Henry Hicks’ family demand answers from police commissioner as Yard admits: Officers won’t face charge
PUBLISHED: 10:33 27 May 2016 | UPDATED: 10:33 27 May 2016
The family of Henry Hicks last night demanded answers from Met Commissioner Sir Bernard Hogan-Howe after it emerged during a heated public meeting that the officers involved in his death will not face charges.
Henry’s sister Claudia told the police chief: “I think it’s just disgusting the way we’ve been treated.
“It’s nearly been two years and nobody’s been held accountable for my brother’s death.”
It was revealed at the meeting, in Islington Assembly Hall, that the four officers involved in Henry’s death following a police chase in December 2014 would not be prosecuted.
Sir Bernard said he was unable to comment, however, due to an ongoing investigation by the Independent Police Complaints Commission (IPCC).
David Hicks spoke of how his son was stopped “156 times in the three years leading up to his death”, and asked why he had not been able to lodge a complaint with Islington’s borough commander in this time.
“After my son died, now I can speak to a commander, but for three years I couldn’t put a complaint in to a commander,” he said.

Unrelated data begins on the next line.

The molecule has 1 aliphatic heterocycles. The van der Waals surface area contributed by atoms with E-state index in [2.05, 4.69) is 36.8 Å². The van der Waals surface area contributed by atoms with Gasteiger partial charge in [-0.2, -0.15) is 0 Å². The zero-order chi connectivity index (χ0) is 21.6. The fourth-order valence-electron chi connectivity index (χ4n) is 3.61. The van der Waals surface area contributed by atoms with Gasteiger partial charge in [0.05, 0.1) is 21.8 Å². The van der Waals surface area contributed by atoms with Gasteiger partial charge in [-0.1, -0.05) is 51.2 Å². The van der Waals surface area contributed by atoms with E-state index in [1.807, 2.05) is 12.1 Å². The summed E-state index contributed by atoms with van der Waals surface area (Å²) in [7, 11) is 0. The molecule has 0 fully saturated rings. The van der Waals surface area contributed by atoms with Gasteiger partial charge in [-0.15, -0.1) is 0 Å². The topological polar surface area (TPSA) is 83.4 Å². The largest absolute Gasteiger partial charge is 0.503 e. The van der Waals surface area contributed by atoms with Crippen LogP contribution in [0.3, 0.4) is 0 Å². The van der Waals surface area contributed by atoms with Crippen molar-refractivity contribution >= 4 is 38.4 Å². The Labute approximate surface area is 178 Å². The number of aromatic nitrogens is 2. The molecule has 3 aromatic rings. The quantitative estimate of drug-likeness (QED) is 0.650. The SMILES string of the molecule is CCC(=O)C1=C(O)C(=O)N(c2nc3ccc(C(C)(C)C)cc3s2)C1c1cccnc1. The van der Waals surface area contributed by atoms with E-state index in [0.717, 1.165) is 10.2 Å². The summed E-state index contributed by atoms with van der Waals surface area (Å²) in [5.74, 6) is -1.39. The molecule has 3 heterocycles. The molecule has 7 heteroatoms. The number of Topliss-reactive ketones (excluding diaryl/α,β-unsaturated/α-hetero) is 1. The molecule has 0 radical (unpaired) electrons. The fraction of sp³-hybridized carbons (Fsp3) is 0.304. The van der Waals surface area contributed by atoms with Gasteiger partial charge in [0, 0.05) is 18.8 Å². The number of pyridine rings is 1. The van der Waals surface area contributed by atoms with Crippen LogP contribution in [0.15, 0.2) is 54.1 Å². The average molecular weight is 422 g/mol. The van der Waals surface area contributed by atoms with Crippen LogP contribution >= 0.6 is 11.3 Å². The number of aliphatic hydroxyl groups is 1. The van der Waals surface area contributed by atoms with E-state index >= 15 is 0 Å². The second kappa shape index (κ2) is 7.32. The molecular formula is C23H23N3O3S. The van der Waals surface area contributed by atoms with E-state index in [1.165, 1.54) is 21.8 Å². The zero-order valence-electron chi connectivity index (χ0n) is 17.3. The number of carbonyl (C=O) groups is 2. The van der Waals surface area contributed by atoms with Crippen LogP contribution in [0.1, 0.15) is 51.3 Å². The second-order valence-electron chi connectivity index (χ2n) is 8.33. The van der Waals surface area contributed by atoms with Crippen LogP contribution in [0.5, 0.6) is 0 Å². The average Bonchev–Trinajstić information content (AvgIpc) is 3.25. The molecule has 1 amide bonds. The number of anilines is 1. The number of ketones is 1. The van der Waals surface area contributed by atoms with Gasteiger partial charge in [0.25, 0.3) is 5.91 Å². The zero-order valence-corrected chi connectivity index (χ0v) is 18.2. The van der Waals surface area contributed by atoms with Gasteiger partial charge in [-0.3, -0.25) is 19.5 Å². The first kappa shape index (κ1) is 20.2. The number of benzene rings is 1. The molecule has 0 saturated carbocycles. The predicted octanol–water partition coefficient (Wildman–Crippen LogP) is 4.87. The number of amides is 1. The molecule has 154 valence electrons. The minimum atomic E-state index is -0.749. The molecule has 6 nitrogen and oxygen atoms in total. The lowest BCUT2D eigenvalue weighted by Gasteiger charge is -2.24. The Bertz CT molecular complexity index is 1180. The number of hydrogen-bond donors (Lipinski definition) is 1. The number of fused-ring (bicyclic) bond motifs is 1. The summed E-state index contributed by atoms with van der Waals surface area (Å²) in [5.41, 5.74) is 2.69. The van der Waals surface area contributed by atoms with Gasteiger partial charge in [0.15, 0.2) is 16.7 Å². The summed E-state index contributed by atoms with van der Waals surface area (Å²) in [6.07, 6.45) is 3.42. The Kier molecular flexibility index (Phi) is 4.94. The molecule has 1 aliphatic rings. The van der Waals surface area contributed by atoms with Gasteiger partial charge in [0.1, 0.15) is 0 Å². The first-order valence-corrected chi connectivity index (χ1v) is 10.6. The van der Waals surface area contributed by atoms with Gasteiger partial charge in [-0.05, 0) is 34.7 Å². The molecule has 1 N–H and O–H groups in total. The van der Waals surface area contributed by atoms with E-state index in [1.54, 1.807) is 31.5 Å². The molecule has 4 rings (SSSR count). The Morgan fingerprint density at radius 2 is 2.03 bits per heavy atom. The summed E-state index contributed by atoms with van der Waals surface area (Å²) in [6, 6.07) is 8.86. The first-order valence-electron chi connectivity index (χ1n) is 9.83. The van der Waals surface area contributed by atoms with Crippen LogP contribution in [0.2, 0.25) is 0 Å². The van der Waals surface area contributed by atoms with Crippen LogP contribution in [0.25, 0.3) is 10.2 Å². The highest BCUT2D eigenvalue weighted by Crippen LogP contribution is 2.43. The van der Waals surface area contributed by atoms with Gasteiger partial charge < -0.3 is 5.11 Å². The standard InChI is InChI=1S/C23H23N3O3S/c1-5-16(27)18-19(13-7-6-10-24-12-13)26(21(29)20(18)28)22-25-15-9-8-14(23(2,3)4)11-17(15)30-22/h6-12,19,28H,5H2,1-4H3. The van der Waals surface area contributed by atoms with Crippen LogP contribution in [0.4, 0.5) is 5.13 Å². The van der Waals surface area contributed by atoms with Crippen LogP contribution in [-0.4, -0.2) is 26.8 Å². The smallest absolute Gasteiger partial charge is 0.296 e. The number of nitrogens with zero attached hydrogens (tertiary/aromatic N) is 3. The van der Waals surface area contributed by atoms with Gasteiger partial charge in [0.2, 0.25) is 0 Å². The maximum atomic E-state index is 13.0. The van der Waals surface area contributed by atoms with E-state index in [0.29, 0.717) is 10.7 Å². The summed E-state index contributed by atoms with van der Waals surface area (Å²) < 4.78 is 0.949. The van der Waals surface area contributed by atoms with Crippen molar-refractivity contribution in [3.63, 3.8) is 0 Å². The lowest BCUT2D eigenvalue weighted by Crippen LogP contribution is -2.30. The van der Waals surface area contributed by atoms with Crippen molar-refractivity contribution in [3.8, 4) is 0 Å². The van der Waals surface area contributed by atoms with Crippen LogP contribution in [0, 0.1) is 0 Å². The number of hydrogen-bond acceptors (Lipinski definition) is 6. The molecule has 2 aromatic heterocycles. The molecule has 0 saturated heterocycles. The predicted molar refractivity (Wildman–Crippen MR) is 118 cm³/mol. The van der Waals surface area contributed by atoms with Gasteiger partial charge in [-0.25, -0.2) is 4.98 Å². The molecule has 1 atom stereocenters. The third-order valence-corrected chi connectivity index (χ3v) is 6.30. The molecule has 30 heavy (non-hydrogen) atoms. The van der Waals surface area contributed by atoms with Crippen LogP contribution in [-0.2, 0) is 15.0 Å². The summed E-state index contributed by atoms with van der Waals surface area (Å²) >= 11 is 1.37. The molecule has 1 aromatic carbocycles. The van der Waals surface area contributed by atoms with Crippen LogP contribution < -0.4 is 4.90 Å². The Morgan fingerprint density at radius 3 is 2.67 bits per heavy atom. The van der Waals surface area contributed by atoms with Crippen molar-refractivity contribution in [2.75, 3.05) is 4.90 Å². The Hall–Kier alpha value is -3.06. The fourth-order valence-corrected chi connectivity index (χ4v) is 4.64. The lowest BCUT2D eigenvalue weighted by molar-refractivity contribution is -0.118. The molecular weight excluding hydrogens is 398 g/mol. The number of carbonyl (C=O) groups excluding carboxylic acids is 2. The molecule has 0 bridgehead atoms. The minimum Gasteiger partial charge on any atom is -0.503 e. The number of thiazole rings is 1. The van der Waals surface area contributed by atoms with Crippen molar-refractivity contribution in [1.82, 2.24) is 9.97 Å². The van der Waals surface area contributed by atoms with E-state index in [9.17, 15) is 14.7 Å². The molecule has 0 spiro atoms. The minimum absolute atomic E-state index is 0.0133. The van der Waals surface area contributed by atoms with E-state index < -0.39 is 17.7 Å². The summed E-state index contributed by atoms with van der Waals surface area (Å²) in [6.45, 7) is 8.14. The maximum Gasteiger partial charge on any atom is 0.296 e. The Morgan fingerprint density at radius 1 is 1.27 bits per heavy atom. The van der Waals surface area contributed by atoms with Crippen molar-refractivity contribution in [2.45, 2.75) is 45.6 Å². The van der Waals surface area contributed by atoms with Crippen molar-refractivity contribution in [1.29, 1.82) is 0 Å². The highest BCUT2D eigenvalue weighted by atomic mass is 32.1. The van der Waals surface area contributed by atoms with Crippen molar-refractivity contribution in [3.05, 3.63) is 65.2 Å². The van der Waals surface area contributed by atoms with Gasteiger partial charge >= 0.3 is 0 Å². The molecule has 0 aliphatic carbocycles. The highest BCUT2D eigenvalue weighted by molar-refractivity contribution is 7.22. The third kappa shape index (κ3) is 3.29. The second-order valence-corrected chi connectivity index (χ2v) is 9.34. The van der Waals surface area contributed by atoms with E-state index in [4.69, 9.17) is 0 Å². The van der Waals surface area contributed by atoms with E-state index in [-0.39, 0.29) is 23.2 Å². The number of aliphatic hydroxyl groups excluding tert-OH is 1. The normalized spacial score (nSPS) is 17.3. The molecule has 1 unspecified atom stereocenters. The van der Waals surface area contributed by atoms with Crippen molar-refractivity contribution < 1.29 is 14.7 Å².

Claudia added: “Maybe if they had taken us more seriously from the beginning then my brother would still be alive.”
The 18-year-old was killed when his scooter crashed into other vehicles in Wheelwright Street, near Pentonville Prison, following a police chase on December 19, 2014.
The IPCC launched an investigation following the death, and referred its findings to the Crown Prosecution Service in October.
A report is referred to the CPS when it indicates a criminal offence may have been committed – but yesterday’s announcement means no action will be taken.
A separate IPCC investigation into communications between the police force and the Hicks family is due to be published soon, while an inquest into Henry’s death will be started “within a matter of days”.
The Hicks family had been attending the Met Police Commissioner’s roadshow, which saw Sir Bernard address a meeting of more than 100 people from Islington and neighbouring Camden.
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